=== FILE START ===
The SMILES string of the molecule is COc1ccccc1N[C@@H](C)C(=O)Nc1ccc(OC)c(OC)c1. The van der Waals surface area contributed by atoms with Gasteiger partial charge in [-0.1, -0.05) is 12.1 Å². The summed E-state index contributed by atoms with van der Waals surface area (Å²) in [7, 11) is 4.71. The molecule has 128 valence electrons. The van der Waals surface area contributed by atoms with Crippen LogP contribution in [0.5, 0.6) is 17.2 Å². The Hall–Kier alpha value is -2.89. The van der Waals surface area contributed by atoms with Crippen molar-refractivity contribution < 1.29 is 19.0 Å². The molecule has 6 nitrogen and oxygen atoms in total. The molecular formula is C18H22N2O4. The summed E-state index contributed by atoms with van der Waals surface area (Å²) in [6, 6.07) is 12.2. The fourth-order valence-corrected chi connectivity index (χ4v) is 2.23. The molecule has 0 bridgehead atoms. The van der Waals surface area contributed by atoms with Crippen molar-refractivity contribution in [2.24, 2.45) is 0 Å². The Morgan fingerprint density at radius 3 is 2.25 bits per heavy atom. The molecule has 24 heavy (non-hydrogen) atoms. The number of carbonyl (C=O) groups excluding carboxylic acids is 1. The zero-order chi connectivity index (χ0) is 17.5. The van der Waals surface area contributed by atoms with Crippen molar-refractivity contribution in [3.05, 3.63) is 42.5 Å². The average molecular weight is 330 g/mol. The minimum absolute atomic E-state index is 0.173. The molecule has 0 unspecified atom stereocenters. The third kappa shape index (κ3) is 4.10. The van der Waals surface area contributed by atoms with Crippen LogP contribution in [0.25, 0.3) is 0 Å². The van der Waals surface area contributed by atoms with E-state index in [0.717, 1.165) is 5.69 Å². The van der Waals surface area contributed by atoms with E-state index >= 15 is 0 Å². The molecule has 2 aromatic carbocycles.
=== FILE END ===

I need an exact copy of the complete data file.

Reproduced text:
The SMILES string of the molecule is COc1ccccc1N[C@@H](C)C(=O)Nc1ccc(OC)c(OC)c1. The van der Waals surface area contributed by atoms with Gasteiger partial charge in [-0.1, -0.05) is 12.1 Å². The summed E-state index contributed by atoms with van der Waals surface area (Å²) in [7, 11) is 4.71. The molecule has 128 valence electrons. The van der Waals surface area contributed by atoms with Crippen LogP contribution in [0.5, 0.6) is 17.2 Å². The Hall–Kier alpha value is -2.89. The van der Waals surface area contributed by atoms with Crippen molar-refractivity contribution < 1.29 is 19.0 Å². The molecule has 6 nitrogen and oxygen atoms in total. The molecular formula is C18H22N2O4. The summed E-state index contributed by atoms with van der Waals surface area (Å²) in [6, 6.07) is 12.2. The fourth-order valence-corrected chi connectivity index (χ4v) is 2.23. The molecule has 0 bridgehead atoms. The van der Waals surface area contributed by atoms with Crippen molar-refractivity contribution in [2.24, 2.45) is 0 Å². The Morgan fingerprint density at radius 3 is 2.25 bits per heavy atom. The molecule has 24 heavy (non-hydrogen) atoms. The number of carbonyl (C=O) groups excluding carboxylic acids is 1. The zero-order chi connectivity index (χ0) is 17.5. The van der Waals surface area contributed by atoms with Crippen molar-refractivity contribution in [3.05, 3.63) is 42.5 Å². The average molecular weight is 330 g/mol. The minimum absolute atomic E-state index is 0.173. The molecule has 0 unspecified atom stereocenters. The third kappa shape index (κ3) is 4.10. The van der Waals surface area contributed by atoms with Crippen LogP contribution in [0.25, 0.3) is 0 Å². The van der Waals surface area contributed by atoms with E-state index in [0.717, 1.165) is 5.69 Å². The van der Waals surface area contributed by atoms with E-state index >= 15 is 0 Å². The molecule has 2 aromatic carbocycles.